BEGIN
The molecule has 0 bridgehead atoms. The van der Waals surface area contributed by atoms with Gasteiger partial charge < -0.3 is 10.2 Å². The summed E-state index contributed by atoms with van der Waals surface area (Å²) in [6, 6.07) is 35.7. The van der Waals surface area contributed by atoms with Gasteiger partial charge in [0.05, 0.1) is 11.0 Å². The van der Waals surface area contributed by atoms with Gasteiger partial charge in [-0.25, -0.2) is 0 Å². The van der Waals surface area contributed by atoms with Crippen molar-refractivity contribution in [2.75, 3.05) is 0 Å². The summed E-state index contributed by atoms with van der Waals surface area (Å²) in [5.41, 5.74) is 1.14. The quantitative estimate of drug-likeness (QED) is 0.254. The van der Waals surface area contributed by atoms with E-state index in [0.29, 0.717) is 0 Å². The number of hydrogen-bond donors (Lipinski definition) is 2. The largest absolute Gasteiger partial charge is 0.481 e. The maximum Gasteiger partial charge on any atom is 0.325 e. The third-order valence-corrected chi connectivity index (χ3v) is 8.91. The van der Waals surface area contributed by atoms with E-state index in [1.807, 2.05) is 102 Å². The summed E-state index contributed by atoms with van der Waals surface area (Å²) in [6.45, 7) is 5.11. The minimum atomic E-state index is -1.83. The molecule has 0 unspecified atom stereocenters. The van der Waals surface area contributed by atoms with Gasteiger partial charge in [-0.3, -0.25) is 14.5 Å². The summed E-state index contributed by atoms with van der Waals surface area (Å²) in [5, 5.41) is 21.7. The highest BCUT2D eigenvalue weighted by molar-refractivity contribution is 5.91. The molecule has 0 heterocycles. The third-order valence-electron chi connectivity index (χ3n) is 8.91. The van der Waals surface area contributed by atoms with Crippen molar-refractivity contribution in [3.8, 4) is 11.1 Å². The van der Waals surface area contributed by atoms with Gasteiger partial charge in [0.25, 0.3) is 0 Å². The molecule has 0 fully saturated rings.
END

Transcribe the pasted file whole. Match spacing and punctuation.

The molecule has 0 bridgehead atoms. The van der Waals surface area contributed by atoms with Gasteiger partial charge < -0.3 is 10.2 Å². The summed E-state index contributed by atoms with van der Waals surface area (Å²) in [6, 6.07) is 35.7. The van der Waals surface area contributed by atoms with Gasteiger partial charge in [0.05, 0.1) is 11.0 Å². The van der Waals surface area contributed by atoms with Gasteiger partial charge in [-0.25, -0.2) is 0 Å². The van der Waals surface area contributed by atoms with Crippen molar-refractivity contribution in [2.75, 3.05) is 0 Å². The summed E-state index contributed by atoms with van der Waals surface area (Å²) in [5.41, 5.74) is 1.14. The quantitative estimate of drug-likeness (QED) is 0.254. The van der Waals surface area contributed by atoms with E-state index in [0.29, 0.717) is 0 Å². The number of hydrogen-bond donors (Lipinski definition) is 2. The largest absolute Gasteiger partial charge is 0.481 e. The maximum Gasteiger partial charge on any atom is 0.325 e. The third-order valence-corrected chi connectivity index (χ3v) is 8.91. The van der Waals surface area contributed by atoms with E-state index in [1.807, 2.05) is 102 Å². The summed E-state index contributed by atoms with van der Waals surface area (Å²) in [6.45, 7) is 5.11. The minimum atomic E-state index is -1.83. The molecule has 0 unspecified atom stereocenters. The van der Waals surface area contributed by atoms with Gasteiger partial charge in [-0.3, -0.25) is 14.5 Å². The summed E-state index contributed by atoms with van der Waals surface area (Å²) in [5, 5.41) is 21.7. The highest BCUT2D eigenvalue weighted by molar-refractivity contribution is 5.91. The molecule has 0 heterocycles. The third-order valence-electron chi connectivity index (χ3n) is 8.91. The van der Waals surface area contributed by atoms with Crippen molar-refractivity contribution in [3.8, 4) is 11.1 Å². The van der Waals surface area contributed by atoms with Gasteiger partial charge in [0.25, 0.3) is 0 Å². The molecule has 0 fully saturated rings.